Finally, trade in food IS trade in water. I don’t know the strawberry data or what is right, but I sense that a strawberry grown in Syracuse and then shipped cross country to feed folks in Las Vegas is a pretty good way to trade in water. Teh cheapest way to ship water is in fact inside a strawberry, so to speak. I have no idea where food would be grown absent all of these subsidies that are out there, especially for water. But the trade part of it is key, there’s little energy and resource cost embedded in transportation as compared to teh rest of the cycle of growing food.

        Good points.

  3. […] found this via The Unbroken Window, where it was used to discuss whether we should care about climate […]

  4. Harry says:

    I remember a map you posted, WC, showing the population center of the US moving from somewhere north of Baltimore to somewhere southwest of St. Louis.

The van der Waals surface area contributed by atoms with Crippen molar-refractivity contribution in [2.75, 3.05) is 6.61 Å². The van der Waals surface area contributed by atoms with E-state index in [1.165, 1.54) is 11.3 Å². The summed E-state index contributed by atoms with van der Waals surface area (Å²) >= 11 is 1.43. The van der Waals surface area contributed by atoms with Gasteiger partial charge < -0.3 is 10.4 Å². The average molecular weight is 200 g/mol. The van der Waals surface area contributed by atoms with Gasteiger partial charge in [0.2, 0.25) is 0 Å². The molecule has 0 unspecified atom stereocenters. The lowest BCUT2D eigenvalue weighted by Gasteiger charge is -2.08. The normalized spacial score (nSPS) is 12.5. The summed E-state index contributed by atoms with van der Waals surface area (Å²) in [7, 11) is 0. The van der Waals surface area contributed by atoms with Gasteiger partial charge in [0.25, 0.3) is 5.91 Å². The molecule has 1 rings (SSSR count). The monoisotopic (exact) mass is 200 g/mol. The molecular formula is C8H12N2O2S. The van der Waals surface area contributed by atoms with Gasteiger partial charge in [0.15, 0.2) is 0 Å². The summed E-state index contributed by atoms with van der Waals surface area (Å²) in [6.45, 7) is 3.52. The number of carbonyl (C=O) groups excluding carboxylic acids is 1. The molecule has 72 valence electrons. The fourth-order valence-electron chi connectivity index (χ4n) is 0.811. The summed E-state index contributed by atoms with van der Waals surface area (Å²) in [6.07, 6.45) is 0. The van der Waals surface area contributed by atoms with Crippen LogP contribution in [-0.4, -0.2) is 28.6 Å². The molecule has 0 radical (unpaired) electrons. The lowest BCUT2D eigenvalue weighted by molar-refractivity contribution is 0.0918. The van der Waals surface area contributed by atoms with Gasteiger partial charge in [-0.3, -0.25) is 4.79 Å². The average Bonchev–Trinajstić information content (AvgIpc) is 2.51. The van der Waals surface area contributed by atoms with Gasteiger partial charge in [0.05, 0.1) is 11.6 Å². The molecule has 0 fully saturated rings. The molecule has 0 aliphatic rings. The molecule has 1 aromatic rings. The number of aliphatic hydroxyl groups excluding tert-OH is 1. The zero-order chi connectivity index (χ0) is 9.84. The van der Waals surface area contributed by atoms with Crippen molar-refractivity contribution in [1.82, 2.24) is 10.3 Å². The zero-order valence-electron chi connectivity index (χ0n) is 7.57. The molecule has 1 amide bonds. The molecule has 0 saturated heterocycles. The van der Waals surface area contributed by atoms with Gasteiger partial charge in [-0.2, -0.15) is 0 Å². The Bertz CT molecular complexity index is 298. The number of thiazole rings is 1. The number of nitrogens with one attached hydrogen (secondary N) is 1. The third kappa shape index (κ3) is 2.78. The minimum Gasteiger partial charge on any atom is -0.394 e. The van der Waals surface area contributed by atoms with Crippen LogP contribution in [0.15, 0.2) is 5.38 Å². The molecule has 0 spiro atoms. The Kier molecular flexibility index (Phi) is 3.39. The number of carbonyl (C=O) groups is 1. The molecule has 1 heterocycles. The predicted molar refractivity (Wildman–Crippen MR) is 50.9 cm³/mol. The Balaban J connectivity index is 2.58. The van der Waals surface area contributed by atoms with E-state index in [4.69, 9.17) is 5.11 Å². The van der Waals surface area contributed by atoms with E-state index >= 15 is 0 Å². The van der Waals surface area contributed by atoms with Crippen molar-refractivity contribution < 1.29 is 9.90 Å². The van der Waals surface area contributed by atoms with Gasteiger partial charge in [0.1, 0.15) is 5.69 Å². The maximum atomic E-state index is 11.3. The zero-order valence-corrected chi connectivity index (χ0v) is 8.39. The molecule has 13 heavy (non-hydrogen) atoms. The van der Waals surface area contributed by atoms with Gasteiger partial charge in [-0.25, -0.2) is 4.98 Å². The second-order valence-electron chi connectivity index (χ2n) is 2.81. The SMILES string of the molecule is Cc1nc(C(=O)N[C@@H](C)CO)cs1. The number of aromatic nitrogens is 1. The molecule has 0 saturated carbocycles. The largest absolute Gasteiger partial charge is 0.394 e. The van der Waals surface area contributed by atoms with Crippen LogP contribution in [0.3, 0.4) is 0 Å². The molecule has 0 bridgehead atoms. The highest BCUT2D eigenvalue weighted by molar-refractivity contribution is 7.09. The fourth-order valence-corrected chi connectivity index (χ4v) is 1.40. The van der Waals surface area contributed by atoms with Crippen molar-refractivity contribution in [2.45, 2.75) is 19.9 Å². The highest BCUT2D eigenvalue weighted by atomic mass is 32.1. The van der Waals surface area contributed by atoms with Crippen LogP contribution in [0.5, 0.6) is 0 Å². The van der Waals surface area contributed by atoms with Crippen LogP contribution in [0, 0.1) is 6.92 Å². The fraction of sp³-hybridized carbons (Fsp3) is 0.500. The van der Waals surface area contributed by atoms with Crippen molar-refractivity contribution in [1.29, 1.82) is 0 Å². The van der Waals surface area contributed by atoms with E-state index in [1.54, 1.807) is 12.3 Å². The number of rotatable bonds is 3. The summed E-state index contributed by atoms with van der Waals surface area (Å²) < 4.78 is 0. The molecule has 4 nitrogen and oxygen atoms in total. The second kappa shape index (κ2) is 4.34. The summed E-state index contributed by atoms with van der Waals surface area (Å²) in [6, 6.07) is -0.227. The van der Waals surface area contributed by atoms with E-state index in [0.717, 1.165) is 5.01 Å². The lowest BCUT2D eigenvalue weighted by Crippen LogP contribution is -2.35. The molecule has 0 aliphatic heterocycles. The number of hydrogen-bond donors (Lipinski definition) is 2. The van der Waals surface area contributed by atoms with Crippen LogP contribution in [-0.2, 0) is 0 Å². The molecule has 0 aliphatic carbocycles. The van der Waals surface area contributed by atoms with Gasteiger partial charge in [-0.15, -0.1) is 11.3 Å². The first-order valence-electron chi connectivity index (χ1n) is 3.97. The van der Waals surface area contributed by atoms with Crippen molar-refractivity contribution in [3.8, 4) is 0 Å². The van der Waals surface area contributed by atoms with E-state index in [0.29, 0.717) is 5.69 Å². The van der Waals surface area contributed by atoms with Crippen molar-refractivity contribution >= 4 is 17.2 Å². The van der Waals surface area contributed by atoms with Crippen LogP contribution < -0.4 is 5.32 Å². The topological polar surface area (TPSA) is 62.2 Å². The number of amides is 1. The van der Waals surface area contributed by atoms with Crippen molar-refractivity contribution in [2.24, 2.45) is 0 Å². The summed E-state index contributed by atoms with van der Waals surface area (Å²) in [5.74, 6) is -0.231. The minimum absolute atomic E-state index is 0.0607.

Just in case anybody is interested, a friend of mine is selling his big, completely restored house and attached large barn, along with 250 acres and trout stream, in Caribou, Maine, for roughly $400,000. The air strip can land a Cessna 172. The roof has eighty-year 125-mph shingles.

    • Harry says:

      The well, by the way, is inside the barn.

    • Harry says:

      If you qualify, you probably can refinance your under-water mortgage on your $750,000 condo in Boca Raton and get a zero percent no money down loan to buy the place in Maine from FNMA. To qualify, your income has to be under what you can afford, which will qualify you for a no money down on a third property.Then you flip all three, shake out some equity, buy a plane, and rent the house in Maine and Boca, buy a condo in Vail, etc., all using other people’s money.

      Plus, you can plant anything including bananas on that 250 acres, buy cheap crop insurance, and when the crop fails, get money to pay the mortgage on the rental property in Seaside Heights, NJ. Etc.

      I hope this does not give Wintercow’s international readers ideas.

  5. Doug M says:

    If you believe in global warming you should hope that people move to the desert. This way those areas that are capable of growing forests can re-forest, and those that can grow food will feed the world — less fuel is burned with centralized agriculture than locovore-ism.

    And, it takes less fuel to air-condition living spaces in the desert from 100 to 77 in the summer than it does to heat the northeast from -2 to 68 in the winter…